Simon Bookish

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Everything/Everything Review

by Ned Raggett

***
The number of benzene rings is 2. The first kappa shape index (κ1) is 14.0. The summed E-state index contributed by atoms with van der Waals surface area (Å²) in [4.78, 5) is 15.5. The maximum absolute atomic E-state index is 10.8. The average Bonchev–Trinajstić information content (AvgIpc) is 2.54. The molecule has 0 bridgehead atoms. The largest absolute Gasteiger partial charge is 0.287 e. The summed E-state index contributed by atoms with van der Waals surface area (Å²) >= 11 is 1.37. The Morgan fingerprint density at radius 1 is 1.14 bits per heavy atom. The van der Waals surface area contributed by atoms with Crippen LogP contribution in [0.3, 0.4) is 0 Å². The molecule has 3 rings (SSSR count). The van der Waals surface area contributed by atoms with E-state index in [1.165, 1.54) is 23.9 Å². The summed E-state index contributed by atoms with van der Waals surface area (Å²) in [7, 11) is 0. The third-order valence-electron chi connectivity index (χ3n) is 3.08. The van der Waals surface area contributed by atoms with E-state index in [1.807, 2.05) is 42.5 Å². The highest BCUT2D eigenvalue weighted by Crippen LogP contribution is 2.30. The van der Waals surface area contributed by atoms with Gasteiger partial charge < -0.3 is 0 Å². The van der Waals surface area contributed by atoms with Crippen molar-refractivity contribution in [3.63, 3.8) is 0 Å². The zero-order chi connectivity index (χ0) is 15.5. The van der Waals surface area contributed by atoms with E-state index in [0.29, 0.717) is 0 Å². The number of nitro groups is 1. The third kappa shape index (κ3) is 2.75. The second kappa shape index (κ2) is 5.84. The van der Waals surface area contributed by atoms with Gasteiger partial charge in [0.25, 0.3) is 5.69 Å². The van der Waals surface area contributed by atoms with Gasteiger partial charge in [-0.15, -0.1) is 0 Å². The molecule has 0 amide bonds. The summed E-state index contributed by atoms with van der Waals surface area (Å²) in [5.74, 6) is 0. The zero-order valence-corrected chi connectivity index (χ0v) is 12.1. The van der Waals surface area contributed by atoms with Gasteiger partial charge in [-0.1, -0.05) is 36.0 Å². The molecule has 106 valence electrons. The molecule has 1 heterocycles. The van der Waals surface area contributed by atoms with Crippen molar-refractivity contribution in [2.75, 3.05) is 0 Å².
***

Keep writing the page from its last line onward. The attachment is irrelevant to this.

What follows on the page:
Switching from electronics to live instruments for his first album for Tomlab, the science-informed concept album Everything/Everything finds the wonderful work of Simon Bookish -- somewhere between the informed wryness of Ivor Cutler and the continuing impact of David Bowie's archly English romanticism -- in full flight. With the music provided by orchestrations from woodwinds, strings, brass, and much more besides, the feeling is one of playfulness, a resistance to and celebration of easily grasped pop forms and a sense that the world is there to be amused at and with. Even so, there are a couple of overarching models or two Bookish can't quite escape -- Stereolab is almost the gimme, thanks to songs like "The Flood" and the juggernaut of "Alsatian Dog" suggesting the meta-'60s pop of that group well at work, but with Bookish's none-more-English vocals in place of Laetitia Sadier's understated calls. The feeling overall is of self-possession -- there's a confidence in the sound, an inversion of "indie" as either withdrawn moping or rehashed anthemicism in favor of playful and direct collage. Therefore the smoother feelings of "Dumb Terminal" play perfectly against the stiff art-jazz breaks on "Carbon," and "Il Trionfo del Tempo"'s dramatic sound textures against Bookish's spoken words. To spiral from that into the immediate pop merriment of "Synchrotron" almost without a break -- and with no apologies for pushing one side of the approach and then the other -- is the sign of someone who has it just right.

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